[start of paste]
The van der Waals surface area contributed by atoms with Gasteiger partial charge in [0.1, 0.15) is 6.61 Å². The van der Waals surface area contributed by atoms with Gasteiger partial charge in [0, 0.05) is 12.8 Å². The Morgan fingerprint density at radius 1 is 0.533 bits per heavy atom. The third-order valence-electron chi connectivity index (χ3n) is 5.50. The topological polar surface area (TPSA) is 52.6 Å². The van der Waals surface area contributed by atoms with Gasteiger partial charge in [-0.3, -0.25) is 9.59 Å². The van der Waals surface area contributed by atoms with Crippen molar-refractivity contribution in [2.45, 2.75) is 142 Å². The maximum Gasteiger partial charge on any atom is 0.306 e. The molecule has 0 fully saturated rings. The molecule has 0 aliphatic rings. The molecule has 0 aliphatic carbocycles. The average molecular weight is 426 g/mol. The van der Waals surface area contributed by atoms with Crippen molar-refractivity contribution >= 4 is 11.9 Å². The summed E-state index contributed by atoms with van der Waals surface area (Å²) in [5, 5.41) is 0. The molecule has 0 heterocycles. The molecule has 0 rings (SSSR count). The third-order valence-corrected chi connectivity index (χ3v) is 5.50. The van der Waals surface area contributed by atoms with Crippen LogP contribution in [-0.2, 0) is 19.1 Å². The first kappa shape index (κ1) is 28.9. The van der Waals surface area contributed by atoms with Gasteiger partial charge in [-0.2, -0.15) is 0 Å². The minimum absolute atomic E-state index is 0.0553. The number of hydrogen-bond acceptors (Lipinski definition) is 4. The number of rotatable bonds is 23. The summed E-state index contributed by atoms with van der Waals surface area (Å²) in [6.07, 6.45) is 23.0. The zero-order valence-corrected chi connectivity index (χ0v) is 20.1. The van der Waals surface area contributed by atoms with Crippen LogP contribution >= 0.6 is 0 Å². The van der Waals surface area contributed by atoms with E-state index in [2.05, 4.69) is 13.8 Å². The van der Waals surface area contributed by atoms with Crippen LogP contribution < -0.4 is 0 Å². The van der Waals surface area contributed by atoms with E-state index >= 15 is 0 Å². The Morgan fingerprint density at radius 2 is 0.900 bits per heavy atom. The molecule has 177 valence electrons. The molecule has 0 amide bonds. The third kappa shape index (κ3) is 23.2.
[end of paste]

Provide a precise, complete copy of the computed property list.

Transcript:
The van der Waals surface area contributed by atoms with Gasteiger partial charge in [0.1, 0.15) is 6.61 Å². The van der Waals surface area contributed by atoms with Gasteiger partial charge in [0, 0.05) is 12.8 Å². The Morgan fingerprint density at radius 1 is 0.533 bits per heavy atom. The third-order valence-electron chi connectivity index (χ3n) is 5.50. The topological polar surface area (TPSA) is 52.6 Å². The van der Waals surface area contributed by atoms with Gasteiger partial charge in [-0.3, -0.25) is 9.59 Å². The van der Waals surface area contributed by atoms with Crippen molar-refractivity contribution in [2.45, 2.75) is 142 Å². The maximum Gasteiger partial charge on any atom is 0.306 e. The molecule has 0 fully saturated rings. The molecule has 0 aliphatic rings. The molecule has 0 aliphatic carbocycles. The average molecular weight is 426 g/mol. The van der Waals surface area contributed by atoms with Crippen molar-refractivity contribution >= 4 is 11.9 Å². The summed E-state index contributed by atoms with van der Waals surface area (Å²) in [5, 5.41) is 0. The molecule has 0 heterocycles. The molecule has 0 rings (SSSR count). The third-order valence-corrected chi connectivity index (χ3v) is 5.50. The van der Waals surface area contributed by atoms with Crippen LogP contribution in [-0.2, 0) is 19.1 Å². The first kappa shape index (κ1) is 28.9. The van der Waals surface area contributed by atoms with Gasteiger partial charge in [-0.2, -0.15) is 0 Å². The minimum absolute atomic E-state index is 0.0553. The number of hydrogen-bond acceptors (Lipinski definition) is 4. The number of rotatable bonds is 23. The summed E-state index contributed by atoms with van der Waals surface area (Å²) in [6.07, 6.45) is 23.0. The zero-order valence-corrected chi connectivity index (χ0v) is 20.1. The van der Waals surface area contributed by atoms with Crippen LogP contribution >= 0.6 is 0 Å². The van der Waals surface area contributed by atoms with E-state index in [2.05, 4.69) is 13.8 Å². The van der Waals surface area contributed by atoms with Crippen LogP contribution < -0.4 is 0 Å². The van der Waals surface area contributed by atoms with E-state index >= 15 is 0 Å². The Morgan fingerprint density at radius 2 is 0.900 bits per heavy atom. The molecule has 177 valence electrons. The molecule has 0 amide bonds. The third kappa shape index (κ3) is 23.2.